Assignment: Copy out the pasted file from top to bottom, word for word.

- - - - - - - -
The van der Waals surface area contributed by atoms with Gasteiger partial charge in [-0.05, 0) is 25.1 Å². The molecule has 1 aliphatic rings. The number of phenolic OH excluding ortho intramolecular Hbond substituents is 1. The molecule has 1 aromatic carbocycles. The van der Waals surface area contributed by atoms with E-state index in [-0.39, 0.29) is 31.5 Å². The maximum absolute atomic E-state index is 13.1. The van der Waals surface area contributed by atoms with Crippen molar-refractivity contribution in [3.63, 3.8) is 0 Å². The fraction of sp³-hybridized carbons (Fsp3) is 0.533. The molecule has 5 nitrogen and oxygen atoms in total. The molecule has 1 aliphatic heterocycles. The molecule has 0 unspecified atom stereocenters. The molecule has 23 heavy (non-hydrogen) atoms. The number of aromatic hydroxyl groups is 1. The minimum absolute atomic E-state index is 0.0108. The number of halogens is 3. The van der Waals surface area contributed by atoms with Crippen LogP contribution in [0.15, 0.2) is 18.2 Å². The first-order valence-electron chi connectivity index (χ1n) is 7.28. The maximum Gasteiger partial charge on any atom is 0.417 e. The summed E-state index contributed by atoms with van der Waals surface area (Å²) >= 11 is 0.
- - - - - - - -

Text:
The van der Waals surface area contributed by atoms with Gasteiger partial charge in [-0.05, 0) is 25.1 Å². The molecule has 1 aliphatic rings. The number of phenolic OH excluding ortho intramolecular Hbond substituents is 1. The molecule has 1 aromatic carbocycles. The van der Waals surface area contributed by atoms with E-state index in [-0.39, 0.29) is 31.5 Å². The maximum absolute atomic E-state index is 13.1. The van der Waals surface area contributed by atoms with Crippen molar-refractivity contribution in [3.63, 3.8) is 0 Å². The fraction of sp³-hybridized carbons (Fsp3) is 0.533. The molecule has 5 nitrogen and oxygen atoms in total. The molecule has 1 aliphatic heterocycles. The molecule has 0 unspecified atom stereocenters. The molecule has 23 heavy (non-hydrogen) atoms. The number of aromatic hydroxyl groups is 1. The minimum absolute atomic E-state index is 0.0108. The number of halogens is 3. The van der Waals surface area contributed by atoms with Crippen LogP contribution in [0.15, 0.2) is 18.2 Å². The first-order valence-electron chi connectivity index (χ1n) is 7.28. The maximum Gasteiger partial charge on any atom is 0.417 e. The summed E-state index contributed by atoms with van der Waals surface area (Å²) >= 11 is 0.